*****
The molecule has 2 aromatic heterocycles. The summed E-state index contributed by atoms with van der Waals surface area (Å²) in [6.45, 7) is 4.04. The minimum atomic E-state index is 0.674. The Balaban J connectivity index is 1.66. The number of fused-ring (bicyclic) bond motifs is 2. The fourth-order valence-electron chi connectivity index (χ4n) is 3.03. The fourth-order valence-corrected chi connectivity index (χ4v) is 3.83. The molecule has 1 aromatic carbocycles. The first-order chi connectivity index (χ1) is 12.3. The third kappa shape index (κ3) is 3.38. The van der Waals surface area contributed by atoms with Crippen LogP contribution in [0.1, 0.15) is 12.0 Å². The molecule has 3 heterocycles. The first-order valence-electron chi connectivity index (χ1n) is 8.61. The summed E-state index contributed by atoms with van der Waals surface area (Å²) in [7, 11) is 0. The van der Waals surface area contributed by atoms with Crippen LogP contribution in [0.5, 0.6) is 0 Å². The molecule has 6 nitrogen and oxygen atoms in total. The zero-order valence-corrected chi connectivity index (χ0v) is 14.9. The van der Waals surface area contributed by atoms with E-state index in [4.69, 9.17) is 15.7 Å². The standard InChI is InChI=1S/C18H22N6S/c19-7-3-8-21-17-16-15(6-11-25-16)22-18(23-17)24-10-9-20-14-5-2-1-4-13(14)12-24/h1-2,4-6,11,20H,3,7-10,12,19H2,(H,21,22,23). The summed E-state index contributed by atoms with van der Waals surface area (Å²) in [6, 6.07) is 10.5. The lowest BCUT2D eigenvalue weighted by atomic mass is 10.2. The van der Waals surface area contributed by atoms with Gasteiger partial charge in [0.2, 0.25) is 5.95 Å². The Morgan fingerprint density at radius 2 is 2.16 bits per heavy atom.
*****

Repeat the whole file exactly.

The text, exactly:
The molecule has 2 aromatic heterocycles. The summed E-state index contributed by atoms with van der Waals surface area (Å²) in [6.45, 7) is 4.04. The minimum atomic E-state index is 0.674. The Balaban J connectivity index is 1.66. The number of fused-ring (bicyclic) bond motifs is 2. The fourth-order valence-electron chi connectivity index (χ4n) is 3.03. The fourth-order valence-corrected chi connectivity index (χ4v) is 3.83. The molecule has 1 aromatic carbocycles. The first-order chi connectivity index (χ1) is 12.3. The third kappa shape index (κ3) is 3.38. The van der Waals surface area contributed by atoms with Crippen LogP contribution in [0.1, 0.15) is 12.0 Å². The molecule has 3 heterocycles. The first-order valence-electron chi connectivity index (χ1n) is 8.61. The summed E-state index contributed by atoms with van der Waals surface area (Å²) in [7, 11) is 0. The van der Waals surface area contributed by atoms with Crippen LogP contribution in [0.5, 0.6) is 0 Å². The molecule has 6 nitrogen and oxygen atoms in total. The zero-order valence-corrected chi connectivity index (χ0v) is 14.9. The van der Waals surface area contributed by atoms with E-state index in [4.69, 9.17) is 15.7 Å². The standard InChI is InChI=1S/C18H22N6S/c19-7-3-8-21-17-16-15(6-11-25-16)22-18(23-17)24-10-9-20-14-5-2-1-4-13(14)12-24/h1-2,4-6,11,20H,3,7-10,12,19H2,(H,21,22,23). The summed E-state index contributed by atoms with van der Waals surface area (Å²) in [6, 6.07) is 10.5. The lowest BCUT2D eigenvalue weighted by atomic mass is 10.2. The van der Waals surface area contributed by atoms with Gasteiger partial charge in [0.2, 0.25) is 5.95 Å². The Morgan fingerprint density at radius 2 is 2.16 bits per heavy atom.